2. Arrange the cauliflower slices on a lightly oiled baking pan (you may need more than one) and season with salt and pepper to taste. Drizzle with a little olive oil and roast until tender and nicely browned, about 30 minutes, turning once with a large metal spatula about halfway through. While the cauliflower is roasting, make the sauce.
    3. Heat 2 teaspoons of oil in a skillet over medium heat. Add the shallot and sauté for 3 minutes, then stir in the mushrooms, if using, and cook 2 minutes longer. Add the wine, lemon juice, and capers and cook, stirring, until the liquid reduces slightly. Just before serving, add the parsley and lemon slices, then stir in the vegan butter, if using, stirring to melt it into the sauce.
    4. To serve, arrange the cauliflower on plates and spoon the hot sauce on top. Serve hot.
    Serves 4 (Ha!)

    1. Karen, I would love this. But, sigh, spouse doesn't like mushrooms or capers. Arrghhh. So frustrating cooking for a picky eater!

    2. This looks delicious, Karen! Thanks for the suggestion!

    3. You're welcome!

      Debs, you can make it without the mushrooms, and can substitute some other salty thing for the capers. The salty taste is the key, and the umame of the mushroom, as well. I've made it without both, since we have picky eaters in our family, too, and it's still good. You can also make it without the sauce for him, and have yours the more delicious way. Maybe he'll change his mind when you swoon over it!

  8. So reading the initial post and the responses so far convinces me I won't be getting invited to anyone's house for dinner.

    I'm a dead animal and a potato kind of guy for my meals. I don't do vegetarian/vegan/or any other whackadoodle restrictive kind of diet.

    But I do know about the notion of cooking for one. I used to cook for me and my mom but when she passed it was just me. So I really don't cook that much anymore. I make mac and cheese or goulash on the Sundays I feel like working up the ambition to cook but that's about it. And because I still make it for 2, I get about four meals out of the goulash.

    Usually I'll be fine with soup and a sandwich or ordering a sub. Oh, and picking up some chicken from the grocery store deli.

    Of course, thanks to the power outage of 33 1/2 hours, I had to throw out a bunch of food in my fridge so now I have to go rebuy the staples ARGHHH!

    This was not the way I intended to spend my birthday. But at least I'm going to go out and have lunch before coming home to who knows what for dinner.

    1. Happy birthday, Jay. I hope your day gets better from now!

    2. Happy Birthday, Jay! Hope you enjoy your lunch out.

    3. Happy birthday, Jay! I hope the year ahead is full of great books and published reviews!

    4. Happy birthday! Your year will improve.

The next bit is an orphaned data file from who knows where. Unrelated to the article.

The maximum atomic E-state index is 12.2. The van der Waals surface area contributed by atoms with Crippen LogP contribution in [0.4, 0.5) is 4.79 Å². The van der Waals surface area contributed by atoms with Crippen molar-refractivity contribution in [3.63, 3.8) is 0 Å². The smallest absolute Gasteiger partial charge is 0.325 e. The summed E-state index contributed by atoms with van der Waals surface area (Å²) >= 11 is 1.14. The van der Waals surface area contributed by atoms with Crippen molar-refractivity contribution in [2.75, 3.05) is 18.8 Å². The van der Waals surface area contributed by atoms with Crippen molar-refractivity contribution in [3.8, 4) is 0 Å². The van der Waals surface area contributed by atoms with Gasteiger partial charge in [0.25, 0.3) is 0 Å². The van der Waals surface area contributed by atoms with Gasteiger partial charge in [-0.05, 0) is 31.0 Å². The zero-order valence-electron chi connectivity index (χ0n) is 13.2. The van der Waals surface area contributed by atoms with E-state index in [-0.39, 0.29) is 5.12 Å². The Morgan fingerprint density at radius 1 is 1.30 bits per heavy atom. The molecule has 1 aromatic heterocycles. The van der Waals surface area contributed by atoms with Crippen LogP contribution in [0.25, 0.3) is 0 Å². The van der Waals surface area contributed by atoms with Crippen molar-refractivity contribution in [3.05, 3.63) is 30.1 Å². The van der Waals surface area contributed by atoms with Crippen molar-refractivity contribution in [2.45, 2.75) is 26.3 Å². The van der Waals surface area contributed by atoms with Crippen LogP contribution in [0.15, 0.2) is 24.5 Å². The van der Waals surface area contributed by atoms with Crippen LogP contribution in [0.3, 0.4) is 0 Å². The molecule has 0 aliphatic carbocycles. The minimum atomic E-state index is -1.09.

5. Happy birthday, Jay! I know your frustration about losing staples. We lost power for several days after a windstorm this fall, and I had to chuck just about everything except the ketchup and the capers. It feels like tossing $$$ into the trash bag.

    6. Thank you everyone for the birthday wishes.

      Ingrid, I had one new review in the new issue of Mystery Scene. It was for Dennis Palumbo's Head Wounds.

      Julia, yes throwing money away and worse, then having to spend money to replace them.

  9. Thanks, Julia. This sounds delish and I'm going to try it--but probably for my lunches as spouse doesn't like chickpeas. I mean, really, what is wrong with these people? Half the world runs on chickpeas. (Although would you believe that neither of the grocery stores I go to regularly has dried chick peas??? I'll try this with canned.)

    And I have an idea on what you can do with your fabulous, quiet, non-chauffeuring house this week--write!!!

    1. Just taking a break from writing to pop in here!

  10. Cauliflower is one of those vegetables that needs a little help from its friends in the dish, doesn't it! That spice combination sounds delish, Julia -- a little bit like the Indian dish Alu Gobi, I think? Anyway, I'll be trying it. Roasting cauliflower with simple olive oil, salt and pepper is an easy way to enjoy it. Great cold for lunch the next day, too.

    As for cooking for one, if dining alone I usually opt for a cheese omelette with steamed spuds and a few little tomatoes. Easy and guaranteed good.

    I'm enjoying a Sunday of no chores and lots of online looking - and some shopping. Dinner is in the fridge - salmon from my favourite take-out counter. Happy weekend everyone!

    1. Agreed, Amanda. Cauliflower is like potato in that way - it makes a great starting point, but it's not going to make your taste buds sing unless you jazz it up.

    2. I roasted turnips with a little olive oil and salt. Delicious. Roasted veggies are so much better that boiled

  11. My first comment was going to be that I am not a fan of cauliflower, and although I'm not, after reading Hallie's comment, I'm thinking that maybe I just haven't given it a chance. I grew up thinking I hated asparagus, and I discovered about ten years ago that I love it. So, Julia,I hope that you enjoy your stew and your freedom to watch whatever you want on the television. When the teenage granddaughter visits, I know that I'm prisoner to whatever she chooses on Netflix.

  12. It just occurred to me that I could substitute white beans for the chick peas and then picky spouse would eat it!! Putting cauliflower on my grocery list!

  13. Oh, this sounds delicious! It'll get a hard pass from the Hub and H1, but the H2 might give a go. Thanks so much for sharing, Julia, and enjoy the quiet - it won't last!